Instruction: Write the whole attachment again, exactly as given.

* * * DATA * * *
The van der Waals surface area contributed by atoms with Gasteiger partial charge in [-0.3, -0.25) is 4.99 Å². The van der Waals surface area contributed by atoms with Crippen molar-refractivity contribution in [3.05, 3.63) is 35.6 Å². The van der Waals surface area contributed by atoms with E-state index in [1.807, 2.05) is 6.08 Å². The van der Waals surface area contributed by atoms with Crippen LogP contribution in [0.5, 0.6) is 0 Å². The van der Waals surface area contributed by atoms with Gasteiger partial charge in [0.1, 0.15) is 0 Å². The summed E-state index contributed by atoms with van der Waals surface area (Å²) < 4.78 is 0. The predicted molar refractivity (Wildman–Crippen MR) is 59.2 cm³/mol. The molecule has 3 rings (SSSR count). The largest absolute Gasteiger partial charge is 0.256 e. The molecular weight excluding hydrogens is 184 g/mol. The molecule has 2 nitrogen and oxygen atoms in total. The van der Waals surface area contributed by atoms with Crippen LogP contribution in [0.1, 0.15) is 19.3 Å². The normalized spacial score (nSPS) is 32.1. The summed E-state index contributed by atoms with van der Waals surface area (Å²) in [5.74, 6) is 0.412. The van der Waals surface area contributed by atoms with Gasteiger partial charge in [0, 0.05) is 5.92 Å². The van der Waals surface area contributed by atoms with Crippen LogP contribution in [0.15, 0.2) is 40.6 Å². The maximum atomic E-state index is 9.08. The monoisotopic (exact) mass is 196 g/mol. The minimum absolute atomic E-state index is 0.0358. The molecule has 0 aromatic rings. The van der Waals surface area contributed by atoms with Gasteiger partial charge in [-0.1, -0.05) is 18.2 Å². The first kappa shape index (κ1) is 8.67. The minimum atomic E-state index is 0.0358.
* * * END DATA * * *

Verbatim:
The van der Waals surface area contributed by atoms with Gasteiger partial charge in [-0.3, -0.25) is 4.99 Å². The van der Waals surface area contributed by atoms with Crippen molar-refractivity contribution in [3.05, 3.63) is 35.6 Å². The van der Waals surface area contributed by atoms with E-state index in [1.807, 2.05) is 6.08 Å². The van der Waals surface area contributed by atoms with Crippen LogP contribution in [0.5, 0.6) is 0 Å². The van der Waals surface area contributed by atoms with Gasteiger partial charge in [0.1, 0.15) is 0 Å². The summed E-state index contributed by atoms with van der Waals surface area (Å²) < 4.78 is 0. The predicted molar refractivity (Wildman–Crippen MR) is 59.2 cm³/mol. The molecule has 3 rings (SSSR count). The largest absolute Gasteiger partial charge is 0.256 e. The molecular weight excluding hydrogens is 184 g/mol. The molecule has 2 nitrogen and oxygen atoms in total. The van der Waals surface area contributed by atoms with Crippen LogP contribution in [0.1, 0.15) is 19.3 Å². The normalized spacial score (nSPS) is 32.1. The summed E-state index contributed by atoms with van der Waals surface area (Å²) in [5.74, 6) is 0.412. The van der Waals surface area contributed by atoms with Gasteiger partial charge in [0, 0.05) is 5.92 Å². The van der Waals surface area contributed by atoms with Crippen LogP contribution in [0.15, 0.2) is 40.6 Å². The maximum atomic E-state index is 9.08. The monoisotopic (exact) mass is 196 g/mol. The minimum absolute atomic E-state index is 0.0358. The molecule has 0 aromatic rings. The van der Waals surface area contributed by atoms with Gasteiger partial charge in [-0.1, -0.05) is 18.2 Å². The first kappa shape index (κ1) is 8.67. The minimum atomic E-state index is 0.0358.